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Gone Home Review

Gone Home

Release: August 15, 2013
Publisher: The Fullbright Company
Developer: The Fullbright Company
Genre: Adventure


Excellent About Rating
8.5 - Gameplay
9.5 - Video
9.5 - Audio

Gone Home Review – Introduction

Gone Home is special. A creation designed to grasp the industry and its fans by their collar, and show them how a mature and painfully honest story should be told. While some games are set in fantastical worlds, such as a floating city or an apocalyptic world, Gone Home prides itself on its simplicity and intimacy. And like any good novel, Gone Home’s strength is the way it rewards people once they uncover and solve the game’s many metaphorical and clever puzzles. It isn’t fantastical by any means, nor is it complex mechanically, but it is immeasurably genuine. 

A Story Told Through Facile Methods 

The story of Gone Home is seen through the eyes of a young female adult visiting her home after a two year absence. With a handful of carry-on bags beside her feet, and a viscously stormy night welcoming her return, she enters a home devoid of her family. Their absence and the life they lived for those two years is the first curious draw the game offers the player. The Greenbriar household (the game’s setting), is a small mansion. As you enter through the front door, the entirety of the empty digital setting is open to the player. The immaculate sound design helps elevate the tension the player will undoubtedly feel, and complex details spread about the home will add a thirst for knowledge. 

Gone Home is special. A creation designed to grasp the industry and its fans by their collar, and show them how a mature and painfully honest story should be told

Gone Home is a first-person exploratory adventure game; you’ll largely explore and find clues that progress the narrative in a clever way. There’s absolutely no combat, there isn’t an enemy to be found, and the game is better for it. You’ll feel a sense of satisfaction when you solve a puzzle, euphoria of joy once you can resume your progress through the game. Each interactive object feels important and is littered with clever story details. They help enrich the game’s lore and tell intriguing side stories that breathe life into each member of the Greenbriar family. I found myself serendipitously discovering new clues and objects that expanded my understanding and knowledge of the simple universe this small studio created. And what The Fullbright Company should be commended for is their ability to tell an alluring tale by the means of simple gameplay mechanics. 

The writing is excellent, and most of the main story, if not all, is told through the narrative viewpoint of your character’s younger sister. But The Fulbright Company was able to completely avoid lines of dialogue between any two characters, making the only narration in the game that much more important and compelling. The lone voice-acting is quite proper. It is exceptional and some of the best work I’ve ever had the pleasure of hearing. With each line spoken you can feel the emotions enveloping Samantha, the main character’s sister. Samantha’s story is brave and should help mature the video game industry as a whole. No other game has dealt with the same societal and cultural issues that Gone Home bravely deals with.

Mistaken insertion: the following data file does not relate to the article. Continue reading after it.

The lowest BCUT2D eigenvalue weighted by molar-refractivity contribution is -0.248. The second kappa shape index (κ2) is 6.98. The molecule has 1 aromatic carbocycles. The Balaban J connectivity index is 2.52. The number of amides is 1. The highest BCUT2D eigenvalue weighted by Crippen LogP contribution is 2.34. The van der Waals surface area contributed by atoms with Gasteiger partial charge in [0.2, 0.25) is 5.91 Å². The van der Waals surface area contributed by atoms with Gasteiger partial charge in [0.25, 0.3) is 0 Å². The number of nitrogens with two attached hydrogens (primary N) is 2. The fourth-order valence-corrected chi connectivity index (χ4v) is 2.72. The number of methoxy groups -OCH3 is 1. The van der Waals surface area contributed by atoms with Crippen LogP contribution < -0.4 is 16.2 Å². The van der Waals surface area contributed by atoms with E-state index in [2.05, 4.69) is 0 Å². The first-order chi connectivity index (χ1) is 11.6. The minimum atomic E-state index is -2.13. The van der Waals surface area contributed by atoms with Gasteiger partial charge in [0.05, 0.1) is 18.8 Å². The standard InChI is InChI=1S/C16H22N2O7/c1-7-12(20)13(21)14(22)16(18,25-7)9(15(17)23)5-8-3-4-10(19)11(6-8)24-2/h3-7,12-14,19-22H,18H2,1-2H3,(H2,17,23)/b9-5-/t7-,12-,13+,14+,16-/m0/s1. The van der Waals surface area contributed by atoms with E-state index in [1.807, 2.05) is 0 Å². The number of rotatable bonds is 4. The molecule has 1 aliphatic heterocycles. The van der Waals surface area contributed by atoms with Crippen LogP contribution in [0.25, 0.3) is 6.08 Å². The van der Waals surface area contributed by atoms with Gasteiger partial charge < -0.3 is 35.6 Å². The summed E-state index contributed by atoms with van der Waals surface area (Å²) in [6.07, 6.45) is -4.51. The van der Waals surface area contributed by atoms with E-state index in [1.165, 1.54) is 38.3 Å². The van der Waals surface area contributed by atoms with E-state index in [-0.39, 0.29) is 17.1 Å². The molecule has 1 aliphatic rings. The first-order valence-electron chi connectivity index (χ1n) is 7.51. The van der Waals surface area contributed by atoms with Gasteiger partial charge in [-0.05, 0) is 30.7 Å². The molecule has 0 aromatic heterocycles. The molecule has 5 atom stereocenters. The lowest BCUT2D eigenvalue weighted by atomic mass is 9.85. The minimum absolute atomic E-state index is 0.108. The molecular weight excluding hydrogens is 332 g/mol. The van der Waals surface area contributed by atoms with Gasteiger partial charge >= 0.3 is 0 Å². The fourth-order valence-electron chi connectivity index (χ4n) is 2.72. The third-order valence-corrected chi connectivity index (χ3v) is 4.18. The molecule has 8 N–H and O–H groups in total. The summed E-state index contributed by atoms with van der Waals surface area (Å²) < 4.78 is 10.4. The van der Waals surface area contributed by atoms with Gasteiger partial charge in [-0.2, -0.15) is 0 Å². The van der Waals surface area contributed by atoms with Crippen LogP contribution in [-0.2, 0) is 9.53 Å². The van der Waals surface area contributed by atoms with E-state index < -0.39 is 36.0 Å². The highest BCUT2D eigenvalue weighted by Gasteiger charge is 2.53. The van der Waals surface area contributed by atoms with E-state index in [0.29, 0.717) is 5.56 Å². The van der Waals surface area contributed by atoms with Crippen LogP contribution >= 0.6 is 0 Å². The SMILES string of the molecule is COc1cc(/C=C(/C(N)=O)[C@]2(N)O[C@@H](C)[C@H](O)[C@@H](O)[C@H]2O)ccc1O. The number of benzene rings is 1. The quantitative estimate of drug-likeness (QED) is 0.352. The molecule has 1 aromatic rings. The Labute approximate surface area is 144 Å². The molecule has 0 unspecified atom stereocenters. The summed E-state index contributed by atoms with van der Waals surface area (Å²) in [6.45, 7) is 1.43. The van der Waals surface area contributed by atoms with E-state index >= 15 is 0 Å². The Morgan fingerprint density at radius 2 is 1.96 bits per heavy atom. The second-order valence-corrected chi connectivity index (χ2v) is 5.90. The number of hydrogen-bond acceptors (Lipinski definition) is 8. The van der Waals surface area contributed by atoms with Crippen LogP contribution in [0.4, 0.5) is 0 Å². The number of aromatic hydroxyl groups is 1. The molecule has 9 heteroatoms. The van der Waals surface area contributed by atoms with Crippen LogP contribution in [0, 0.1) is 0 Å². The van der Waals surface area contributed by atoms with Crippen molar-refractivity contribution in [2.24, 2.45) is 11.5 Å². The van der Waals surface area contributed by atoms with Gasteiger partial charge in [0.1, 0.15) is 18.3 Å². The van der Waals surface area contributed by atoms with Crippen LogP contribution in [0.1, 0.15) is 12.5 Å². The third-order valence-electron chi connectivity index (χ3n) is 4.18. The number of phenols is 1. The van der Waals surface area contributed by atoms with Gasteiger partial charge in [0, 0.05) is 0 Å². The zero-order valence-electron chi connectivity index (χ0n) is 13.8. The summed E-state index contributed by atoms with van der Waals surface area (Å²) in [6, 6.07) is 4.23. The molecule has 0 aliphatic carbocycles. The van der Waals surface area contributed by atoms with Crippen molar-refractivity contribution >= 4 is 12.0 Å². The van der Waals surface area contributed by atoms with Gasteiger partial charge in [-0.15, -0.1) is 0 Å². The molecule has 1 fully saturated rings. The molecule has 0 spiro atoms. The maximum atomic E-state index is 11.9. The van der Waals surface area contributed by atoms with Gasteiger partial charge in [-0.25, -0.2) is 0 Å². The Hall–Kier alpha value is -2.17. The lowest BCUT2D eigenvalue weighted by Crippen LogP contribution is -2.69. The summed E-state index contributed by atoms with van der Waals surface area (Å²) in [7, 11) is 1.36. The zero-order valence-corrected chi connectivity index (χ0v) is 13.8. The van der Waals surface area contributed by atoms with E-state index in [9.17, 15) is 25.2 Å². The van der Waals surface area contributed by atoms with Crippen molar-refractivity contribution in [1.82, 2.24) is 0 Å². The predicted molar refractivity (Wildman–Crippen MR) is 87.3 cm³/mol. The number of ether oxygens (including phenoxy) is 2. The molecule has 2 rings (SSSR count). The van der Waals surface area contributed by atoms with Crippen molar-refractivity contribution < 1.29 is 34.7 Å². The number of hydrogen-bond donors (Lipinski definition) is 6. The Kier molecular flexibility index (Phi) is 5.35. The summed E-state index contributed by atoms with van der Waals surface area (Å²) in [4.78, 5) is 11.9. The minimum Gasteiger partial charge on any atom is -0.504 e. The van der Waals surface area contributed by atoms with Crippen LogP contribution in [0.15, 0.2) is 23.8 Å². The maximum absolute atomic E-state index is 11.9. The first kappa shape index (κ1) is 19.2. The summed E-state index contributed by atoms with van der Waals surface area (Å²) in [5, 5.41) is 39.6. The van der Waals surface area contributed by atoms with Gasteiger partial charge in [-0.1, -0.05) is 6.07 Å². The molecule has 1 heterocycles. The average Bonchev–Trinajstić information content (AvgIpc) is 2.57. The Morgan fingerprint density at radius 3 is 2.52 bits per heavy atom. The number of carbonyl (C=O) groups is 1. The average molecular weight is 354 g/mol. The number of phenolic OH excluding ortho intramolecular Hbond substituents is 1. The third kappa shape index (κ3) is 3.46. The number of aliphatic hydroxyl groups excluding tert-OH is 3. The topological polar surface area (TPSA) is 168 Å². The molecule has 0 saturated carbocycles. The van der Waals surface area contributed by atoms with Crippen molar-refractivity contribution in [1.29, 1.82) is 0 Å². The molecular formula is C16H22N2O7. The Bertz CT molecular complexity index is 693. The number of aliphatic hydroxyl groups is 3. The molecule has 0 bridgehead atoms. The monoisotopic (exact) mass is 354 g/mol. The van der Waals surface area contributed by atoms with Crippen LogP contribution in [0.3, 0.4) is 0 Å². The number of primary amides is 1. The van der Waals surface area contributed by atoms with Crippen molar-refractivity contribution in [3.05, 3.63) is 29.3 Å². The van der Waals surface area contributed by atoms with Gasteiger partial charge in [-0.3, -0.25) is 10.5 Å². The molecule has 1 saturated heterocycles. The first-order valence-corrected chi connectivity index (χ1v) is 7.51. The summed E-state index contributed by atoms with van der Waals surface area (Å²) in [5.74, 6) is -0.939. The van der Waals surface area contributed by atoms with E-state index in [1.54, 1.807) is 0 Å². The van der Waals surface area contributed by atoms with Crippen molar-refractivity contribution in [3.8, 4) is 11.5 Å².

The Setting

Gone Home is driven by exploration and the Greenbriar household can be viewed as a character all by itself. As mentioned previously, the small mansion is filled with detail. Each room feels like it has been lived in by an ordinary family. As I explored Samantha’s bedroom, I couldn’t help but feel a nudge of nostalgia. Clothes scattered about, posters of rock bands plastered all over the bedroom walls, an old CRT Television resting at the back of her room. I felt like I was exploring a digital version of my old room. Gone Home is set sometime in the 90s, and you could sense the homage to 90s pop culture running through each room. 


VHS cassettes of classic movies can be seen lying around the house, and old video game cartridges obliquely referencing 90s arcade hits are scattered about. The house itself, structurally, also feels like an obeisance to specific 90s video games. The second I entered the Greenbriar household I instantly thought of Resident Evil’s mansion. And since the house warrants for exploration and entices the player to discover its many hidden passage ways and secrets, the comparison to classic video game designs had to be made. 

It’s Short, But Has Great Replay Value

The easiest way to discredit Gone Home would be to criticize its short length. The game can be completed in two hours, and this might discourage people to purchase. But the title is filled with voluminous amounts of replay value. It’ll be nearly impossible for the common eye to discover and catch every single object, reference, and secret in a single play through. Gone Home is meant to be played multiple times, and you’ll feel great that you did. And just like last year’s Journey, the memorable experience you’ll undoubtedly gain from Gone Home will leave a lasting impact. 


Gone Home is a brave move by The Fullbright Company; a game that makes great strides in mature storytelling. It’s undoubtedly intimate, as you become absorbed in a personal tale of a young teen trying to discover and experiment with her feelings and role in life. It’s miraculously well crafted, with terrific attention to detail. And it’s filled with plenty of warm 90s nostalgia. Gone Home should stand testament to how a poignant story could make all the difference.


  • An honest and intimate story
  • Voice-acting and sound design is fantastic
  • Attention to detail is immaculate
  • Great homage to 90s pop culture


  • The short length might discourage a few purchases


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